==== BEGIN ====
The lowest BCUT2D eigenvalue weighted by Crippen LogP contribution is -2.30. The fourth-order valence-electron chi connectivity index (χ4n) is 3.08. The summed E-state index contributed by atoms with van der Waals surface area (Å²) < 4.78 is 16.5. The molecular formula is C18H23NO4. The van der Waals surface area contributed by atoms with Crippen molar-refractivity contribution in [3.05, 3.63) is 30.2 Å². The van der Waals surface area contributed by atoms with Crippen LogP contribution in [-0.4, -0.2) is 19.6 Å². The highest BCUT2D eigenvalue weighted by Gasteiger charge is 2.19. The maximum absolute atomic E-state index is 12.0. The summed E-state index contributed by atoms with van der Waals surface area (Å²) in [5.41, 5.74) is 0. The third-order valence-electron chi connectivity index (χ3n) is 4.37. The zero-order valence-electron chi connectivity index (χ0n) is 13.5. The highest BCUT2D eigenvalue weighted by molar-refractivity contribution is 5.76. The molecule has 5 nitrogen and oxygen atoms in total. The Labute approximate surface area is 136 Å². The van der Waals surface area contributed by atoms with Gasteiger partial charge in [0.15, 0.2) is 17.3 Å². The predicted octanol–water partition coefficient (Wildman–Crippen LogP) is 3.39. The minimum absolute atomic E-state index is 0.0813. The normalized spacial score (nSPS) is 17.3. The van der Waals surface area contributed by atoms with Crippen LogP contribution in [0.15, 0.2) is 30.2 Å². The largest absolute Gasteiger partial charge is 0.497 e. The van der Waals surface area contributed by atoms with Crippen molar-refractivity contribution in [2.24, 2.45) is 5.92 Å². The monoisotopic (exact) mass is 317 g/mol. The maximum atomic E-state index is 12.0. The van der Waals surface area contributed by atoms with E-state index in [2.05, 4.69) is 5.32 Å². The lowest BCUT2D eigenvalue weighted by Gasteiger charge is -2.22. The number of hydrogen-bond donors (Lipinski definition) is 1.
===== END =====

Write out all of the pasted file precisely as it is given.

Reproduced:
The lowest BCUT2D eigenvalue weighted by Crippen LogP contribution is -2.30. The fourth-order valence-electron chi connectivity index (χ4n) is 3.08. The summed E-state index contributed by atoms with van der Waals surface area (Å²) < 4.78 is 16.5. The molecular formula is C18H23NO4. The van der Waals surface area contributed by atoms with Crippen molar-refractivity contribution in [3.05, 3.63) is 30.2 Å². The van der Waals surface area contributed by atoms with Crippen LogP contribution in [-0.4, -0.2) is 19.6 Å². The highest BCUT2D eigenvalue weighted by Gasteiger charge is 2.19. The maximum absolute atomic E-state index is 12.0. The summed E-state index contributed by atoms with van der Waals surface area (Å²) in [5.41, 5.74) is 0. The third-order valence-electron chi connectivity index (χ3n) is 4.37. The zero-order valence-electron chi connectivity index (χ0n) is 13.5. The highest BCUT2D eigenvalue weighted by molar-refractivity contribution is 5.76. The molecule has 5 nitrogen and oxygen atoms in total. The Labute approximate surface area is 136 Å². The van der Waals surface area contributed by atoms with Gasteiger partial charge in [0.15, 0.2) is 17.3 Å². The predicted octanol–water partition coefficient (Wildman–Crippen LogP) is 3.39. The minimum absolute atomic E-state index is 0.0813. The normalized spacial score (nSPS) is 17.3. The van der Waals surface area contributed by atoms with Crippen LogP contribution in [0.15, 0.2) is 30.2 Å². The largest absolute Gasteiger partial charge is 0.497 e. The van der Waals surface area contributed by atoms with Crippen molar-refractivity contribution in [2.24, 2.45) is 5.92 Å². The monoisotopic (exact) mass is 317 g/mol. The maximum atomic E-state index is 12.0. The van der Waals surface area contributed by atoms with E-state index in [2.05, 4.69) is 5.32 Å². The lowest BCUT2D eigenvalue weighted by Gasteiger charge is -2.22. The number of hydrogen-bond donors (Lipinski definition) is 1.